Sassafrass Science Adventures Homeschool Science Curriculum Review

sassafrass science adventures curriculum review

If you’re thinking about trying the Sassafrass Science Adventures curriculum for your homeschool, you’ll love this in-depth review! 

We started using the Sassafrass Science curriculum after trying Apologia’s Young Explorer Series. 

Apologia was working fine, but my kids and I were getting a bit tired of the strong religious messaging in the curriculum and needed a change. 

Because we love the Story of the World curriculum for history, I was thrilled to stumble upon Sassafras Science Adventures. 

The format is very similar to Story of the World – both curricula rely heavily on living books for their main teaching text.

Related post: 5 Reasons Why We Love Story of the World for Homeschool History

Additionally, both offer an accompanying activity book filled with fantastic ideas for helping students internalize what they’re learning.

Before we get ahead of ourselves, let’s dive in to learn more about Sassafrass Science Adventures!

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Overview of Sassafrass Science Adventures Homeschool Curriculum

Sassafrass Science Adventures homeschool science curriculum is best for elementary ages, especially grades 2-6.

Each of the six main books tells the story of Blaine and Tracey Sassafrass, a brother and sister duo who don’t like science. 

But then their summer camp is canceled, they are forced to spend the summer with their eccentric uncle, a scientist named Uncle Cecil. 

Uncle Cecil sends Blaine and Tracey on an invisible zip-lining journey all over the globe to help them appreciate science over a wide variety of topics. 

Here at the current titles in the 6 book series so far: 

Each 300+ page text volume can be accompanied by a Sassafrass Guide and a SCIDAT Logbook. 

The Sassafrass Guide

The Sassafrass Guide is the accompanying book is required to make the textbooks into a full homeschool science curriculum. 

Each Sassafrass guide contains chapter summaries, and includes encyclopedia readings, additional book lists, experiments, copy work or dictation suggestions, and hands-on activities.

Only one guidebook is needed to accompany each of the main text volumes.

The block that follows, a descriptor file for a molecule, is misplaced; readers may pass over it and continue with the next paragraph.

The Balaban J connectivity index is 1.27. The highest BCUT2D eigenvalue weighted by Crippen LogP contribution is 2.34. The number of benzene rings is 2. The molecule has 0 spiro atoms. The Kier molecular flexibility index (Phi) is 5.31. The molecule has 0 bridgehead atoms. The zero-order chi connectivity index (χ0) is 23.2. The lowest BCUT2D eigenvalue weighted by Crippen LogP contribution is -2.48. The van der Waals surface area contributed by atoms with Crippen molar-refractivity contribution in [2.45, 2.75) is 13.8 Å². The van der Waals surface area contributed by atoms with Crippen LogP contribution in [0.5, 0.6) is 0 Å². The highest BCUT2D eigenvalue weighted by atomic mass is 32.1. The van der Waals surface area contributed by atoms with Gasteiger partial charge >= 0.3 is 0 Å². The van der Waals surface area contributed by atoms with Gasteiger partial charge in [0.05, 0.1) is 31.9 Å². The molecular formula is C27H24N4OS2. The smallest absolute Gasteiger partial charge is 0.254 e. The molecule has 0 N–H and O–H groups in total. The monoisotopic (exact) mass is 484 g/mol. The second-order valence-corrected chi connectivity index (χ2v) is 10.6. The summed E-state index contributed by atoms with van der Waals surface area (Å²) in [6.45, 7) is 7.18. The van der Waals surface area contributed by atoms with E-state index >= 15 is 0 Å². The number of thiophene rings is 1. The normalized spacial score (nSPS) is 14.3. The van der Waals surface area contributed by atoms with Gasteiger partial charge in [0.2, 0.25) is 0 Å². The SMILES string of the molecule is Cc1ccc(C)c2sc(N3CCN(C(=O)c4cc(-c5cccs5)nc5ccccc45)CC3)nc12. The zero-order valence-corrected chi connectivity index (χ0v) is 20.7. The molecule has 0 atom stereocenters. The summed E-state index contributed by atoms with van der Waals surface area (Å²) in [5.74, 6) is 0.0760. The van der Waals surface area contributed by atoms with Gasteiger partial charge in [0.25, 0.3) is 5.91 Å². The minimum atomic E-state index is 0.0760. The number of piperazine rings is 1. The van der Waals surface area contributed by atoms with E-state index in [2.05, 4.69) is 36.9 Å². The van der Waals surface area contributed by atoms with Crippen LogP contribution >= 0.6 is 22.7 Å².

The SCIDAT Logbook

The SCIDAT (short for Science Data) Logbooks are the note booking portion of this homeschool science curriculum. 

There are pages for geography and map work that correspond with Blaine and Tracey’s adventures around the globe. There are also directed note-taking pages for kids to record facts. 

Because there are no extra learning games, such as crosswords or word searches, the focus is strictly on note-taking and review. 

Additionally, each student will need his or her own copy of the SCIDAT logbook. 

Free Resource Library

Before you get any further, we have to tell you about the Free Resource Library here at The Reluctant Homeschool Mama!

If you struggle to stay organized or wish you had time to make printable book reports or field trip review forms, you NEED this resource!

Inside the Resource Library, you’ll find over 30 resources that will save you tons of time and effort – something every homeschool mom needs!

Click right here or on the image below to get access!

newly updated resource library

Pros about using Sassafrass Science Adventures curriculum

There are several big pros about the Sassafrass Science Adventures curriculum:

1.Affordability

Compared to many other homeschool science curricula, Sassafrass Science is incredibly affordable!

Typically, the main story text costs less than $20 per book.

This book alone isn’t enough to constitute a full curriculum, but the other books are also decently priced as well.

Additionally, the Sassafrass Guides only cost around $20, making these well worth the money.

Finally, even though you really need one SCIDAT Logbook per child, these typically cost less than $15.

Not bad at all!

girl doing science homework

2. Accessibility

Another great thing about this homeschool science curriculum is that it’s readily available on Amazon.

This means that shipping is free and quick, especially with Amazon Prime.

Also, Amazon offers a Kindle version for each of the main textbooks at an even lower price than the printed version.

While we usually prefer a printed copy of a book, this would be one situation where we’d make an exception.

There are very few illustrations in the Sassafrass Science Adventures textbooks, as a lot of the reading is devoted to developing the storyline.

(Plus, if you have a small homeschool classroom, fewer printed textbooks can be a good thing!)

boy doing science

3. Great Guides